Sharif's office on Monday (June 12) confirmed the prime minister had received a summons by the Joint Investigation Team (JIT), set up by the Supreme Court to investigate corruption claims that surfaced following the Panama Papers leak.
Another judge, Justice Azmat Saeed Shaikh, observed that there would be far-reaching consequences in case of forgery.
Meanwhile, Justice Ijazul Ahsan wondered why the heads of some government departments resorted to writing to the apex court after their appearance before the JIT in connection with the probe.
Justice Ejaz stated that the JIT has rejected most of the accusations levelled by the petitioner, adding that "who leaked the picture and what action was taken against those responsible" is all in the report. He said he would also review the progress on the Model Town carnage.
Pakistani cricketer-turned-politician Imran Khan, whose Pakistan Tehreek-e-Insaf party has spearheaded the push against Sharif, has called on the prime minister to resign until the investigation is completed.More news: Turkey's Erdogan calls for lifting of Qatar blockade, approves troop deployment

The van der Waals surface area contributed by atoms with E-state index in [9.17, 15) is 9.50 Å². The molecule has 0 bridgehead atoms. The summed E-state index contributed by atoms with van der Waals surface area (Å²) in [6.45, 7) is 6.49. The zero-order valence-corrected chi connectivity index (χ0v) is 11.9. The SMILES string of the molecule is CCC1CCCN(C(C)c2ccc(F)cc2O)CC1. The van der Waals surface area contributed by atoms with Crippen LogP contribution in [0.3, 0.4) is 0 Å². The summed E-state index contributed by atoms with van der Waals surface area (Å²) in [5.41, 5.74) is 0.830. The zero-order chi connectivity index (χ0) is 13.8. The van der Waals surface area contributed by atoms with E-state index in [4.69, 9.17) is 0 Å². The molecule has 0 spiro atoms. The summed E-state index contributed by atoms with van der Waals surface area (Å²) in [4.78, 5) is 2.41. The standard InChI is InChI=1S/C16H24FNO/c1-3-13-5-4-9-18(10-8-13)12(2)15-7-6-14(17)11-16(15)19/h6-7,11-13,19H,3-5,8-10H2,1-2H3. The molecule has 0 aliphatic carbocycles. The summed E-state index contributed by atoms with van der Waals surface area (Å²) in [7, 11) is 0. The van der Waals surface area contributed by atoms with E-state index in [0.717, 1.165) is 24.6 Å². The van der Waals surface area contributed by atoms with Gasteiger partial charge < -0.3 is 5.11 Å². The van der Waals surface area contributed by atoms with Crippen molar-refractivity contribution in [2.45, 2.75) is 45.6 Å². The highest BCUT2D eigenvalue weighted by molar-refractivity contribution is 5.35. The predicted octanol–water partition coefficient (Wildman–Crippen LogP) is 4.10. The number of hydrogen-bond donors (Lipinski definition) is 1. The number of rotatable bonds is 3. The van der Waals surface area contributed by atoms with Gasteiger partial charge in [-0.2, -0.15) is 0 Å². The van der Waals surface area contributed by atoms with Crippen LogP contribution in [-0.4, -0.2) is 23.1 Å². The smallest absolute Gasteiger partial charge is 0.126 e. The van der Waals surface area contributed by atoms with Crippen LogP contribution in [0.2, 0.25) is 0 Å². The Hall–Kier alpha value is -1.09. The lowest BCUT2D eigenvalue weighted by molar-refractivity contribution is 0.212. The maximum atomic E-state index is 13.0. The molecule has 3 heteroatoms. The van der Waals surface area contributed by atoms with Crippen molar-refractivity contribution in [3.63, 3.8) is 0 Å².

More news: Josh Giegel: Europe is the 'Perfect Region' for Hyperloop One
More news: Murray into French Open QF with 650th career win
To this, the additional attorney general replied that the JIT has no issues if the report is shared with the petitioner's counsel.
He opined that the JIT turning the matter controversial by building unnecessary pressure threatening officials of state institutions and misbehaving with the family members of the prime minister.
PM's elder son Hussain Nawaz has appeared before the JIT five times till now.
The Joint Investigation Team, formed by the Supreme Court to probe the money trail of the property owned by Sharif family in London, had questioned Sharif's sons - Hussain and Hasan, last month over the family's alleged improper business dealings.
The Supreme Court took the case past year and in its judgment held that an investigation team should probe the money trail after the Prime Minister's family failed to establish how it had amassed these assets overseas.